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Wednesday, January 26, 2011

US home prices still falling in November

US home prices dropped in November for the fifth month straight after appearing to have bottomed out from mid-2009 to mid-2010, according to the monthly S&P/Case-Shiller index released Tuesday.

The index, which maps prices in 20 key urban areas, fell 0.5 percent from October on a seasonally adjusted basis, after a 1.0 percent fall the previous month.

It was also off 1.6 percent from the year-earlier figure.All but four of the 20 metropolitan areas covered in the index fell.

Prices rose in Washington, San Diego, California; and Charlotte, North Carolina, while in hard-hit Las Vegas they were unchanged.

The five-month fall in the index represents a clear return to bearish sentiment in the market after a slow but steady rise from the May 2009 low through May 2010, according to S&P.

The seasonally adjusted index peaked in April 2006 and has since fallen in all but 13 months.

The November level was just 1.2 percent higher than the 90-month low struck in May 2009.S&P's David Blitzer said the data suggests "that a double-dip could be confirmed before spring."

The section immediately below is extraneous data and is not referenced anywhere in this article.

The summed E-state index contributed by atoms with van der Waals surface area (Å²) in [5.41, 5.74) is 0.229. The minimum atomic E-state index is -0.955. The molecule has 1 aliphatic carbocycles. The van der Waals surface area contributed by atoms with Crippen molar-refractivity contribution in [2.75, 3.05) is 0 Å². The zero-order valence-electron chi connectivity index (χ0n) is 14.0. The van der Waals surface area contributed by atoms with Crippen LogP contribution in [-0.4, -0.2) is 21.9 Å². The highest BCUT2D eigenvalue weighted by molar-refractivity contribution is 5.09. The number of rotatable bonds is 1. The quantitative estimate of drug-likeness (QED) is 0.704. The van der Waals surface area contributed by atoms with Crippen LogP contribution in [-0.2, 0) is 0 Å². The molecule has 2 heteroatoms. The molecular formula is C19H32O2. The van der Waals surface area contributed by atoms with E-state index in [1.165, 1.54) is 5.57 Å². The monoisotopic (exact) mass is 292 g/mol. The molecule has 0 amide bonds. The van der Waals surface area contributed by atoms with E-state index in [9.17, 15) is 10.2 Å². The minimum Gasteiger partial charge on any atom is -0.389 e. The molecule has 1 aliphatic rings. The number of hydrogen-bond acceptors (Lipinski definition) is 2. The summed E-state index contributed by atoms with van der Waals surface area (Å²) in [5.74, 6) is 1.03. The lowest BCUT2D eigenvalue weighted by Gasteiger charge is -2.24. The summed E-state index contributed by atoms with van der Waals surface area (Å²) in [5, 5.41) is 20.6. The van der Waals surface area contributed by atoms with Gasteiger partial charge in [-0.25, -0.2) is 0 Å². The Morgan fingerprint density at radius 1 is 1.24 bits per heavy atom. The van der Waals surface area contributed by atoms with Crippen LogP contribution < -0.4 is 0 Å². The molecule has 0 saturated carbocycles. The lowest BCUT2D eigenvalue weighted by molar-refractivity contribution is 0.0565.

Certainly (with) eight cities setting new lows, and with the only positive news concentrated in southern California and Washington DC, the data point to weakness in home prices," he said in a statement.

Economists at Barclays Capital Research said the November fall was smaller than expected.

"We expect softness to persist in the near term as home prices continue to face headwinds from the large pipeline of foreclosures entering the market," they said in a statement.

"However, we expect this to be a gradual process with some of the decline offset by increased housing demand."Inna Mufteeva, an economist at Natixis, echoed that view."

In the context of job market sluggish revival and continuous deleveraging of households, real estate remains the area of risk for the current economic recovery," Mufteeva said.

"Indeed, still-numerous foreclosures should keep home prices subdued in the medium term despite some improvement on the real estate market."


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